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This is Lisa. She is a 32 year old who has been trying to conceive with her husband William for over 2 years now. They have never been pregnant, and this is taking its toll on her.
She experiences a emotional roller coaster every month. In the weeks before her period she thinks that all of her premenstrual symptoms are pregnancy symptoms, and gets extremely down when she finds out that she isn't pregnant. However, she tries to stay strong most of the time and tries to not think about it. She bottles it up, and has breakdowns intermittently. I spoke to Lisa about this. Yesterday, around 2 pm she got so upset at work that she had leave her office and go for a short walk around the parking lot.
I asked her what had happened in the hours before he/she felt overwhelmed. At first she answered that she had no idea where this came from. After further questioning and analyzing of the situation, it came out that at lunch time she was having her lunch in front of the computer, and read a news story about an activity that can impact fertility in women.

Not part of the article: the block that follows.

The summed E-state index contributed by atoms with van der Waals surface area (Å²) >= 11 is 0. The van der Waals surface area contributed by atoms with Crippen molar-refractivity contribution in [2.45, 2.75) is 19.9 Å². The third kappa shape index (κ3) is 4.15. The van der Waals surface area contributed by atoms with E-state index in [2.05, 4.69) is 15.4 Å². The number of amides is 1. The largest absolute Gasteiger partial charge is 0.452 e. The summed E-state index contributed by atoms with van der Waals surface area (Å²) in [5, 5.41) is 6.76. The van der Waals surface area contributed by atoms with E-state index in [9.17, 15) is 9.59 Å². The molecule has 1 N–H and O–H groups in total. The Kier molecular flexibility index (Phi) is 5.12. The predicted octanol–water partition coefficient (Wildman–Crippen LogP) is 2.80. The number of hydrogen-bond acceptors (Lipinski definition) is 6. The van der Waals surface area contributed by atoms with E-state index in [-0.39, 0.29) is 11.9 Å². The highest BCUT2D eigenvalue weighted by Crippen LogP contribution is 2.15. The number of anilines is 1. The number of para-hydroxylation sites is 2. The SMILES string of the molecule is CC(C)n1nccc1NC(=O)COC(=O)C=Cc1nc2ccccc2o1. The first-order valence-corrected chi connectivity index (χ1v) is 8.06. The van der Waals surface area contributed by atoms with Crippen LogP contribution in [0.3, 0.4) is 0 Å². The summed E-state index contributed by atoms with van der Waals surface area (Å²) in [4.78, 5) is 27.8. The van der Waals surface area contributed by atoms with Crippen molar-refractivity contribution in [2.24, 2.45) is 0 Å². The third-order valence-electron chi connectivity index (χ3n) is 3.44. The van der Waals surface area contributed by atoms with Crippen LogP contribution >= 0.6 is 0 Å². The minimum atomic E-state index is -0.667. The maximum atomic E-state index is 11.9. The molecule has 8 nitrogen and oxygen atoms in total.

Lisa tells me that she reads these sorts of stories all the time. She didn't understand why she was so upset by it yesterday. I asked her what she was thinking about after reading the news story. She answered that she started thinking about how much she regretted doing this behavior in the past. It became clear after our analysis of the situation that she had started blaming herself for her present difficulties.
This example shows clearly just how powerful thinking can be. Self-blame can go largely unnoticed, but it can cause people to become very upset.
CBT can be used to both detect and tackle thinking patterns like this, leading to a more balanced emotional life. In this instance, learning to stop blaming yourself for something in the past is helpful, since we can only change the present. As I have said before, the way we see the world has a significant impact on our everyday experiences. A whole section of the program (Part C) will be dedicated to CBT exercises to tackle problematic thoughts, such as blaming yourself.
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